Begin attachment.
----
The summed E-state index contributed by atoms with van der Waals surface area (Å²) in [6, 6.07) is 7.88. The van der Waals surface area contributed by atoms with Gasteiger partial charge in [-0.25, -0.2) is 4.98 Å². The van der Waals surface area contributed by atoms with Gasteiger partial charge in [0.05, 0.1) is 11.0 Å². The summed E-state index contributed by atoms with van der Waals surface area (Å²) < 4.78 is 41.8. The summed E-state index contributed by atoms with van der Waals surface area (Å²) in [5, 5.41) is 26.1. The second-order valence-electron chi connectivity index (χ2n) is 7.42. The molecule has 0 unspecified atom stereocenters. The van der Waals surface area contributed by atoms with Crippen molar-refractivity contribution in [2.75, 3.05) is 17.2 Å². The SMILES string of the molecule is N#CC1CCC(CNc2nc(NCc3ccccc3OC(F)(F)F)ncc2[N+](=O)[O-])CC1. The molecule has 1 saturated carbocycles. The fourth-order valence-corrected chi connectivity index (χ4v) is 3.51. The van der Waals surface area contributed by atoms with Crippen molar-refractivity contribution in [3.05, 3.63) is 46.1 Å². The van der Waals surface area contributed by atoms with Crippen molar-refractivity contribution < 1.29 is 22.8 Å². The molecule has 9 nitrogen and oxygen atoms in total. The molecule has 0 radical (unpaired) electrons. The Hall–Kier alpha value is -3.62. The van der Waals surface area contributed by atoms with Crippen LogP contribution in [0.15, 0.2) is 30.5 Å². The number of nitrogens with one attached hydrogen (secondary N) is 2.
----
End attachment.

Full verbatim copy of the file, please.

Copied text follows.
The summed E-state index contributed by atoms with van der Waals surface area (Å²) in [6, 6.07) is 7.88. The van der Waals surface area contributed by atoms with Gasteiger partial charge in [-0.25, -0.2) is 4.98 Å². The van der Waals surface area contributed by atoms with Gasteiger partial charge in [0.05, 0.1) is 11.0 Å². The summed E-state index contributed by atoms with van der Waals surface area (Å²) < 4.78 is 41.8. The summed E-state index contributed by atoms with van der Waals surface area (Å²) in [5, 5.41) is 26.1. The second-order valence-electron chi connectivity index (χ2n) is 7.42. The molecule has 0 unspecified atom stereocenters. The van der Waals surface area contributed by atoms with Crippen molar-refractivity contribution in [2.75, 3.05) is 17.2 Å². The SMILES string of the molecule is N#CC1CCC(CNc2nc(NCc3ccccc3OC(F)(F)F)ncc2[N+](=O)[O-])CC1. The molecule has 1 saturated carbocycles. The fourth-order valence-corrected chi connectivity index (χ4v) is 3.51. The van der Waals surface area contributed by atoms with Crippen molar-refractivity contribution in [3.05, 3.63) is 46.1 Å². The van der Waals surface area contributed by atoms with Crippen molar-refractivity contribution < 1.29 is 22.8 Å². The molecule has 9 nitrogen and oxygen atoms in total. The molecule has 0 radical (unpaired) electrons. The Hall–Kier alpha value is -3.62. The van der Waals surface area contributed by atoms with Crippen LogP contribution in [0.15, 0.2) is 30.5 Å². The number of nitrogens with one attached hydrogen (secondary N) is 2.